Monday, October 27, 2008

What a Vice President Does (The less, the better.)

The Vice President is just there to serve as a backup in case the presidential disk crashes. There is also the rarely required tie-breaking vote in the Senate. NOTHING ELSE.

Voters hope that if a VP assumes the presidency, ongoing administration policies will be continued, but the new guy has no obligation to do so. Ideally, a running mate is chosen based on sharing the philosophies of the main candidate.

All of this adviser, lobbyist, little helper, ghetto enforcer, brains behind the machine, surrey-with-the-fringe-on-top window-dressing is not why we have one. Although a VP can come in handy to represent the U.S. at foreign funerals, or to toss out the first baseball of the season.

A conscientious VP would spend time every day reading the congressional record, the newspapers, twitter, and anything the president sends over.

The idea is to stay informed, to be ready if called upon.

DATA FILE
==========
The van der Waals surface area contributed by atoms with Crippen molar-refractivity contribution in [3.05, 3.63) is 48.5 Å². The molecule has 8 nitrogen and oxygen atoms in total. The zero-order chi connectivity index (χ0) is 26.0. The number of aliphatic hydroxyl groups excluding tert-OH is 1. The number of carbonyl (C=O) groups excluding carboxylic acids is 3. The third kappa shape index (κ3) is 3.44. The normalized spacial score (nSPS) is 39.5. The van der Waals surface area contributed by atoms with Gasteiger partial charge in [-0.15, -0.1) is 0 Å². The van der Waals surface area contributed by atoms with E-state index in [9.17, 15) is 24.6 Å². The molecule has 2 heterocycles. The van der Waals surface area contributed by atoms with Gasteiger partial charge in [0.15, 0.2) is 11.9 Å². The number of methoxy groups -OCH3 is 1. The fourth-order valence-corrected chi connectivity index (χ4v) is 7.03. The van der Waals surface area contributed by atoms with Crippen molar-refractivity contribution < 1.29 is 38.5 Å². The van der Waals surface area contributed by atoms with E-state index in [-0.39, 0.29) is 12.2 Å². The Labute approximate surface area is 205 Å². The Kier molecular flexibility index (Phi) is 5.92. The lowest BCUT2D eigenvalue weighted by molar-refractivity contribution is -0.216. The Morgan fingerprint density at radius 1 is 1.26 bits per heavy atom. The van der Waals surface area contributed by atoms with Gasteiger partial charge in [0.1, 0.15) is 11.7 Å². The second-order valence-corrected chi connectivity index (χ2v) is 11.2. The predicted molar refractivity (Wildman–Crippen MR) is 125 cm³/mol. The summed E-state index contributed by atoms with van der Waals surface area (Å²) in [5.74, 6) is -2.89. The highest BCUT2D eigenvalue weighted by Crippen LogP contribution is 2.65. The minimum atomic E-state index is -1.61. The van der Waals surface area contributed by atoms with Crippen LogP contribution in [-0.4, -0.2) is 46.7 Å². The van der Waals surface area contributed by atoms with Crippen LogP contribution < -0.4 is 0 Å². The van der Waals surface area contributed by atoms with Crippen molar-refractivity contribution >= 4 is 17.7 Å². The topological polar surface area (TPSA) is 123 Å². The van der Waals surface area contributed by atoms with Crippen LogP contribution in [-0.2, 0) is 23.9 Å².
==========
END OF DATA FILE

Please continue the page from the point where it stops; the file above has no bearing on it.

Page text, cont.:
Spiros said...

There are Veeps, and there are Veeps; Dan Quayle was sort of the National Punchline, sent out of the country at the drop of a dignitary, whereas LBJ was extremely useful to the Kennedy admin's dealings with the Legislative Branch, particularly the Senate. This was back when the Executive Branch actually dealt with the Leg, instead of bullying the poor spineless dears.
Biden would fall into the LBJ mold, Palin (heavens forfend) would be more in line with the Quayle paradigm. Let's hope it doesn't come to a Palin Veepery, as Tina Fey has much better things to do with her time.

Prisstopolis said...

Most amusing nickname. One might think it was chosen expressly to comment on Vice Presidents.